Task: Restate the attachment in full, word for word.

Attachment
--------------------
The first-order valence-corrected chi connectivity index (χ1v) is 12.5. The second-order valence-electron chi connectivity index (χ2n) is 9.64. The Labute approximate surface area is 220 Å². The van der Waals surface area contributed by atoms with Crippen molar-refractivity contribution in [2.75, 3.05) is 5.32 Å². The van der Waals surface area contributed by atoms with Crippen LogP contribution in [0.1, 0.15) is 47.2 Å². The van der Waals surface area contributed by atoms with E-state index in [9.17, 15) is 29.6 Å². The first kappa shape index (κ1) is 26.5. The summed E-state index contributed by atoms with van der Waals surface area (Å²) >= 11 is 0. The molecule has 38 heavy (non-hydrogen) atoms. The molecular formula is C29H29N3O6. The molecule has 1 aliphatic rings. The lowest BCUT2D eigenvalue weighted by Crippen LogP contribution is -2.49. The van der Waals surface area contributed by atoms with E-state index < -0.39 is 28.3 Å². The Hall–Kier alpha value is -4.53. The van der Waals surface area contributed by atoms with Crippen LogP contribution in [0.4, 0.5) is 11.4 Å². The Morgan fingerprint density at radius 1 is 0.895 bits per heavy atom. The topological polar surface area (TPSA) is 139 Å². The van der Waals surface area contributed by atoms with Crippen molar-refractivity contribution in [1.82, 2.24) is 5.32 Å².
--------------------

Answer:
The first-order valence-corrected chi connectivity index (χ1v) is 12.5. The second-order valence-electron chi connectivity index (χ2n) is 9.64. The Labute approximate surface area is 220 Å². The van der Waals surface area contributed by atoms with Crippen molar-refractivity contribution in [2.75, 3.05) is 5.32 Å². The van der Waals surface area contributed by atoms with Crippen LogP contribution in [0.1, 0.15) is 47.2 Å². The van der Waals surface area contributed by atoms with E-state index in [9.17, 15) is 29.6 Å². The first kappa shape index (κ1) is 26.5. The summed E-state index contributed by atoms with van der Waals surface area (Å²) >= 11 is 0. The molecule has 38 heavy (non-hydrogen) atoms. The molecular formula is C29H29N3O6. The molecule has 1 aliphatic rings. The lowest BCUT2D eigenvalue weighted by Crippen LogP contribution is -2.49. The van der Waals surface area contributed by atoms with E-state index < -0.39 is 28.3 Å². The Hall–Kier alpha value is -4.53. The van der Waals surface area contributed by atoms with Crippen LogP contribution in [0.4, 0.5) is 11.4 Å². The Morgan fingerprint density at radius 1 is 0.895 bits per heavy atom. The topological polar surface area (TPSA) is 139 Å². The van der Waals surface area contributed by atoms with Crippen molar-refractivity contribution in [1.82, 2.24) is 5.32 Å².